- In the film version of The Hitchhiker's Guide to the Galaxy, Arthur Dent is given the choice to make changes to the rebuilt Earth. The only change he makes is to remove himself and Trillian by leaving to explore the galaxy.
- The first The NeverEnding Story film ends this way, as the page quote indicates.
- In the novel Foundation's Edge by Isaac Asimov, the protagonist is faced with the choice of giving galactic power to the Foundation, the Second Foundation, or Gaia. He makes his choice and then there's another sequel where he tries to figure out why his choice was right.
- Happens at the end of The Chronicles of Thomas Covenant (second book) to Linden who uses the opportunity to remake several important natural laws.
- In the book Good Omens, Adam is encouraged to greatly reshape the world and rebuild it to his design, but decides to simply let the world continue. He does make sure his quaint old-fashioned village stays that way and doesn't move with the times though.
- Confessor, the final book of the Sword of Truth series, does this in spades. Richard Rahl, once he opens the Boxes of Orden and acquires godlike powers, takes the opportunity to tweak several things about his world that have always bugged him: removing the poison from red fruits in the Midlands, bringing back the Temple of the Winds, and balancing the magic flowing into the world thus resulting in a rebirth of wizardry. Oh, and lest we forget, Uplifting millions of people from across the world who disagreed with his personal beliefs and dumping them on a parallel planet with no magic and no afterlife. Included in the Brave New World was his sister, though for some reason she wanted to go.
- At the end of Brian Stableford's Day of Wrath, Mark Chaos gets the opportunity to reshape the galaxy as he sees fit, and is told to choose between the worldviews of two mutually opposed time travelling well intentioned extremists. Chaos, naturally, decides to Take a Third Option - he leaves the galaxy exactly as it is, to follow it own destiny.
- In Peter F. Hamilton's Night's Dawn Trilogy. Once Joshua Calvert finds the Naked God, a Sufficiently Advanced Alien, or at least a machine left behind by such, it gives him the opportunity to save the world from the invasion of the dead and the opportunity to reshape the Galaxy as he sees fit. He promptly relocates the entire Confederation outside the Milky Way to form a tight star cluster, making interstellar travel much easier, thus forcing Humanity to become much closer socially and ideologically, as well as physically.
- In a rare non-ending example, the main character remaking the world as he sees fit is a major plot point in The Neverending Story.
- At the end of Dean Koontz's short story, A Darkness in My Soul, a psychic goes on a Journey to the Center of the Mind and finds God trapped in the psyche of an insane genius. He then absorbs God's powers and uses it to abolish the oppressive society that Earth has been ruled over and removes all weapons of mass destruction, as well as removing the evils that plagued mankind.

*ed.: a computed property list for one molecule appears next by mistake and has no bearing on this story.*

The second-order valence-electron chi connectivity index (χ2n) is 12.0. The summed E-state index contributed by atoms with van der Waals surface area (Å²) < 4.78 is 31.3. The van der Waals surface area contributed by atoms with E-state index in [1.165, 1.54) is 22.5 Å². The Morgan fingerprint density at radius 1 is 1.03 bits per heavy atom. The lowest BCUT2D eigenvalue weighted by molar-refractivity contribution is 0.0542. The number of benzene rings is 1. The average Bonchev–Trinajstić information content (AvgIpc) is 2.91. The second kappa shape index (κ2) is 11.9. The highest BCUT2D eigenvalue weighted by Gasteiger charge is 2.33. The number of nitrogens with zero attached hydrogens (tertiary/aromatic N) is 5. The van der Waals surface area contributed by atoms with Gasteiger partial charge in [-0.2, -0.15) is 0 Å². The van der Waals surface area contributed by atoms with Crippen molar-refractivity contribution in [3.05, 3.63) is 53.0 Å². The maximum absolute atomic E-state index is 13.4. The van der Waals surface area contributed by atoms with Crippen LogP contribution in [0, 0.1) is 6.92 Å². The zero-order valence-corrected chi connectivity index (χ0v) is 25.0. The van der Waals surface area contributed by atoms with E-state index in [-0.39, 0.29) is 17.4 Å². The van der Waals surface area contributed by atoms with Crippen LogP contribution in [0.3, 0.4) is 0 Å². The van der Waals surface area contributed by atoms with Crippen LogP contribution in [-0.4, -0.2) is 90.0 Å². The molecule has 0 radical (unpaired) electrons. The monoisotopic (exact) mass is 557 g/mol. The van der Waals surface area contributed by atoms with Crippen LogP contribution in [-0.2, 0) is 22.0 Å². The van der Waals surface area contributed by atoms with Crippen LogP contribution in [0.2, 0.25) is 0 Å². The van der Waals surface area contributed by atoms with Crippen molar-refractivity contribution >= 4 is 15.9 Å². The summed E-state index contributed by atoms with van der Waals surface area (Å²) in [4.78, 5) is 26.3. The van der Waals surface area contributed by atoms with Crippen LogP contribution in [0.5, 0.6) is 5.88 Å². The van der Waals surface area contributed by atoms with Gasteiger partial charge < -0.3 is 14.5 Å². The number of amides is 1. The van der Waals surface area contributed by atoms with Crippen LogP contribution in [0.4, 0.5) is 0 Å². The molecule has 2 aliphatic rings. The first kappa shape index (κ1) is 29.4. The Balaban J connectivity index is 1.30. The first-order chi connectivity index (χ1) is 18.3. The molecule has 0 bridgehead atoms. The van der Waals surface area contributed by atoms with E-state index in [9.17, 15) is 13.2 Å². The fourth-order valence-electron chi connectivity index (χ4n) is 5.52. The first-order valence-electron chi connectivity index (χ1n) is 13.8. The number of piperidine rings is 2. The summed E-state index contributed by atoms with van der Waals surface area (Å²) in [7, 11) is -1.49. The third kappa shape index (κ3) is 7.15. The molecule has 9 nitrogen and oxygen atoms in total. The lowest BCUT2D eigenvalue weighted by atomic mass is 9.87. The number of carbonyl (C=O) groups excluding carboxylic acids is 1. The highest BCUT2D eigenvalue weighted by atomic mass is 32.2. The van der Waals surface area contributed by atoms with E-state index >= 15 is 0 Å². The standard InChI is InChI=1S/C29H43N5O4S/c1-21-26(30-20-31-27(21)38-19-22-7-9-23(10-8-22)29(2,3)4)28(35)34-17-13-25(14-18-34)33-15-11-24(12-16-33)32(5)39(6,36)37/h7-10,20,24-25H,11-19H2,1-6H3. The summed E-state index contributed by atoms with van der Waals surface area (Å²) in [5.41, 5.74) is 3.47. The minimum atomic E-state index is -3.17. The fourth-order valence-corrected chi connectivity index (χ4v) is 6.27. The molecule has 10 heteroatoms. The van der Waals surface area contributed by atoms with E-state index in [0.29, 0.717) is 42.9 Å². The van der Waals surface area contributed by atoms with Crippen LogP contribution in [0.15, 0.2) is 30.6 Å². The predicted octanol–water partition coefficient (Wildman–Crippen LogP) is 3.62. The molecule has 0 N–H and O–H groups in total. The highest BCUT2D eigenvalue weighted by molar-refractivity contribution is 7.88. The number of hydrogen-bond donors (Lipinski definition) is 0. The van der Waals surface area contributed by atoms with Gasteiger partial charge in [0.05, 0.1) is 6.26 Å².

- Garth Nix's Keys to the Kingdom series ends with the destruction of everything bar the main character, who is tasked with creating a new universe. He decides to screw that and just recreate the old one.
- In the Warhammer 40000 Horus Heresy series, this trope is played with twice in the "maybe vision, maybe time travel" sort of way: first, Horus is whisked to the future where the Empire has been stagnating for thousands of years, the Emperor rules as a living god to all his subjects, and half the Primarchs (Horus included) seem to have been wiped from history. He decides to "fix the galaxy" by turning against his father...not realizing that he was being directly lied to, and that vision would come about because of his treachery. Later on, Alpharius has a similar experience, and has to choose between siding with the Emperor and watching all of Mankind continue to stagnate and bloat until Chaos implodes and destroys the galaxy, or side with Horus to help him win, the universe goes through hell for a couple of centuries, then Horus has a "My God, What Have I Done?" moment and starts a(nother) self-hating civil war that wipes out the rest of humanity but saves the cosmos at large. He joins Horus, figuring a race-wide Seppuku was better than the end of everything; what actually happens is basically the worst parts of both outcomes.
- This actually happened twice in Mistborn, once (as is eventually revealed) by the Lord Ruler a thousand years before the first book, and again by Sazed at the end of the original trilogy. Given the nature of how things work in the Cosmere, the trope is also likely to apply to other works by Brandon Sanderson.
Live Action TV
- In the Doctor Who episode "The Parting of the Ways", Rose absorbs the time vortex and acquires godlike powers. Once she's used them to solve their current problem, the Doctor absorbs the energy into himself before it kills her (providing an excuse for him to "regenerate" into a different actor) and removes the inconvenient godlike abilities from the plot. Rose uses her powers to wipe out the Daleks (except for the ones who survived in another dimension), to resurrect Jack Harkness (a little too well, as it turns out), and to write the words "Bad Wolf" across time and space to cause this chain of events.